- Crisis System Performance: In the event that a young person does experience the crisis of homelessness, even one night on the street is too many. We remain committed to supporting our regional leaders to strengthen the crisis response system so that a young person’s homeless experience is brief. This is about more than just the number of available beds, though. Our work has shown that it’s equally important to align funders, empower service providers, use data to understand what’s working for whom, and create the necessary mix of effective programs to match the varying needs of youth who enter the system. All of these elements are needed to quickly move youth to stable housing.
- Education and Employment: For many young people exiting homelessness, education and employment opportunities are the catalyst needed for long-term stability. Just as important, these young people are hungry for these opportunities. More than half of youth experiencing homelessness in King County are actively looking for a job, and ninety-two percent of homeless youth seeking housing in King County last year requested employment and education services. Luckily, progress already made to support opportunity youth (a broader population of young people disconnected from employment and school) has put the beginnings of infrastructure in place to serve homeless youth. We’ll be working closely with the opportunity youth field in our region to bolster their work and connect it with the youth homelessness system.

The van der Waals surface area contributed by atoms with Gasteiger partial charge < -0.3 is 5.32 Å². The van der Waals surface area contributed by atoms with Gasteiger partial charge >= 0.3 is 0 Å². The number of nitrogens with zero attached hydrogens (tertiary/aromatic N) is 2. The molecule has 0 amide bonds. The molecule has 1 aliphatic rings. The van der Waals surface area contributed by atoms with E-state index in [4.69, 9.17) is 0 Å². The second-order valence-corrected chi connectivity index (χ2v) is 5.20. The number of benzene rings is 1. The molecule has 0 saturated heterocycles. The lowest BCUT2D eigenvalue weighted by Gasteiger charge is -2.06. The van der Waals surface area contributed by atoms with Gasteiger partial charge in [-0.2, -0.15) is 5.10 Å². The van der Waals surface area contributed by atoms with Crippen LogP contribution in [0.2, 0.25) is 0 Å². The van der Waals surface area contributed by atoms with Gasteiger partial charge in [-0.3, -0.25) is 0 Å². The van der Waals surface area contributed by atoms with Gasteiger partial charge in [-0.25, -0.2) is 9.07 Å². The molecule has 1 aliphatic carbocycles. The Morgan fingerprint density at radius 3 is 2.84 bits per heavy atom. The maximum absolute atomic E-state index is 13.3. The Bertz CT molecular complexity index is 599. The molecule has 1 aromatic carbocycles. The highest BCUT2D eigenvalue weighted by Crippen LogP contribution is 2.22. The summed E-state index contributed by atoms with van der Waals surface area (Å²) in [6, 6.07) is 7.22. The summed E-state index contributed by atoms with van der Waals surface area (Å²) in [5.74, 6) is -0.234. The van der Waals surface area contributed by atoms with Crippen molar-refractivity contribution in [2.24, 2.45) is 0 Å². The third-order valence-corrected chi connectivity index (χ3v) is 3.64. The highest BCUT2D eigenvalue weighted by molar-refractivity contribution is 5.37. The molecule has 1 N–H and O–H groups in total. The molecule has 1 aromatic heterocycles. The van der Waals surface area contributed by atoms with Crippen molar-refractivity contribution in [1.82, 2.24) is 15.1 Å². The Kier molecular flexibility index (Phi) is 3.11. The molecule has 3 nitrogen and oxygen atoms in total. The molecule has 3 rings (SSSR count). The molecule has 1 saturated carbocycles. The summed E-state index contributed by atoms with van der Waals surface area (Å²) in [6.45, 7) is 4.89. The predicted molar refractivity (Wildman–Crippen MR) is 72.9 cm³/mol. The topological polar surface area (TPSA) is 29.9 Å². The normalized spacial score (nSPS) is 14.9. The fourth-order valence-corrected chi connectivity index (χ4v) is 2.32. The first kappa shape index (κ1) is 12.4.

- Partnerships and Communications: Beyond grantmaking, we recognize the important role philanthropy plays to convene influencers, elevate the voices of youth, and support the alignment needed to generate public will around an issue. We’ve learned a great deal through this work in King County and through collaboration with organizations around the world working on youth homelessness. While we will continue to work deeply in our local community, we also believe that preventing and ending youth homelessness requires statewide and national action. So, we’ll work in targeted ways to capture and share our local knowledge and to learn from others in ways that accelerate our work locally, statewide and nationally. We envision a state where every community is executing against a plan to address youth homelessness, and a nation that sees it as an unacceptable problem requiring action.
As with all of the Raikes Foundation’s work, our youth homelessness strategy will continue to be guided by our desire to play a catalytic role in lasting systems-level change. Equally important, success for our youth homelessness strategy relies more than ever on the inspiring work of our partners and on the voices and action of young people. Along with Tricia, Jeff and our entire Raikes Foundation team, I couldn’t be more excited and proud to embark on the next phase of this journey with all of you. Together, we can make youth homelessness a rare, brief and one-time across the country.